Nokia up on revamp hopes, E7 starts deliveries

HELSINKI Mon Feb 7, 2011 10:40pm IST

The Nokia Research and Development Centre is seen in Helsinki April 11, 2008.  REUTERS/Bob Strong/Files

The Nokia Research and Development Centre is seen in Helsinki April 11, 2008.

Credit: Reuters/Bob Strong/Files

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HELSINKI (Reuters) - Shares in Nokia Oyj, the word's largest cellphone maker, jumped to a four-month high as a delayed top of the range model finally started deliveries and hopes grew for a strategy revamp due later this week.

A magazine report said Nokia was likely to sack several executive board members in a management rejig, raising hopes for a shakeup of the underperforming company to be unveiled by Chief Executive Stephen Elop on Friday.

"It is not just the expectation on executive board changes, but general strategy lines, anticipation of new things," said analyst Hannu Rauhala at banking group Pohjola. "The current strategy has not brought the expected results. A new strategy would give a new chance."

Nokia shares were 3.1 percent higher at 8.38 euros by 1612 GMT, having risen as high as 8.42 euros, their highest since October.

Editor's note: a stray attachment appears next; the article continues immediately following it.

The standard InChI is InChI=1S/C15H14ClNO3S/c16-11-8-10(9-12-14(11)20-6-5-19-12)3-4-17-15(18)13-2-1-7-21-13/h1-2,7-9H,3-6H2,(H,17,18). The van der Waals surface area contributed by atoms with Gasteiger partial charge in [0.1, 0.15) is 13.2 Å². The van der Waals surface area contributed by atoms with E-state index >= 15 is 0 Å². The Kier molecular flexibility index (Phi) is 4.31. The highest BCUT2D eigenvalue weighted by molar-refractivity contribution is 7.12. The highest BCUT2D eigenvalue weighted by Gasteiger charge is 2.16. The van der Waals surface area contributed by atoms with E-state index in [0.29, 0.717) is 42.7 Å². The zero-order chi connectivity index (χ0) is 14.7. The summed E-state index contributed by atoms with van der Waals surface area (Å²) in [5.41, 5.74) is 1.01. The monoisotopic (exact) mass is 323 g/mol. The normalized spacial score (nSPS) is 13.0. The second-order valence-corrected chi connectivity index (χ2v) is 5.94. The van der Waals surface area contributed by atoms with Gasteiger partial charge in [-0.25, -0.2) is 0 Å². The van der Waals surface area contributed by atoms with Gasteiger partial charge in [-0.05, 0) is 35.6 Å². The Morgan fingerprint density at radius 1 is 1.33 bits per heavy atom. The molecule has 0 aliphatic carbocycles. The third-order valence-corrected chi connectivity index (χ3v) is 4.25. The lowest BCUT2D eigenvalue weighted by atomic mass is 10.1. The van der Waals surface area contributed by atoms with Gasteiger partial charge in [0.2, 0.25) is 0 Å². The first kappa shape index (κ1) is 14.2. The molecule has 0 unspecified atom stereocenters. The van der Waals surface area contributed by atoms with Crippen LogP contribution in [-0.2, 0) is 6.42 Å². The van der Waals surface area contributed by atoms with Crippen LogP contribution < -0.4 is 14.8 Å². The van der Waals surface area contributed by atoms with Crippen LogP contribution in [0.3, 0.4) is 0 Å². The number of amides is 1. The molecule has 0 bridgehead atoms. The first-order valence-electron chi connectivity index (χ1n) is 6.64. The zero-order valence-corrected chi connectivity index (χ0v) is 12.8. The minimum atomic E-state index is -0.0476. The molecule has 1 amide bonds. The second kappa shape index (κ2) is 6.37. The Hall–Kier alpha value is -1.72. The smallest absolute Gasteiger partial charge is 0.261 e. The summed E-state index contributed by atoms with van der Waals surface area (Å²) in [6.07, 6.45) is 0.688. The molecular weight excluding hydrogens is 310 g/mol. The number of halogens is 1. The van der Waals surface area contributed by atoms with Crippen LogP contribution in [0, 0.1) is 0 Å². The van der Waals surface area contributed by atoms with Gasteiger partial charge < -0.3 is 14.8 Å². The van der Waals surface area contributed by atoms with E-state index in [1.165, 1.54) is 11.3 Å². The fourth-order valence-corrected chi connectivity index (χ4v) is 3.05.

Nokia said it had started deliveries of its delayed top-of-the range E7 model, a key product for the Finnish firm as it tries to recover ground lost to Apple and Google in the smartphone market.

A weak offering of smartphones and software problems were seen as the main reasons for Nokia replacing CEO Olli-Pekka Kallasvuo last September with Elop from Microsoft.

The E7 is expected to be the top sales generator in 2011, a senior company official was quoted as saying in Finnish daily Kauppalehti.

"The E7 is by far the most important model for us this year when looking at sales expectations," Ukko Lappalainen, a senior Nokia official was quoted saying.

Nokia had postponed the rollout of the E7 in December "to ensure the best possible user experience".

The E7 is similar to Nokia's N8 model but has a full slideout keyboard. The N8 was also delayed and, after launch, Nokia admitted some of the phones had power problems.

(Additional reporting by Terhi Kinnunen and Jussi Rosendahl; Editing by Will Waterman and David Holmes)

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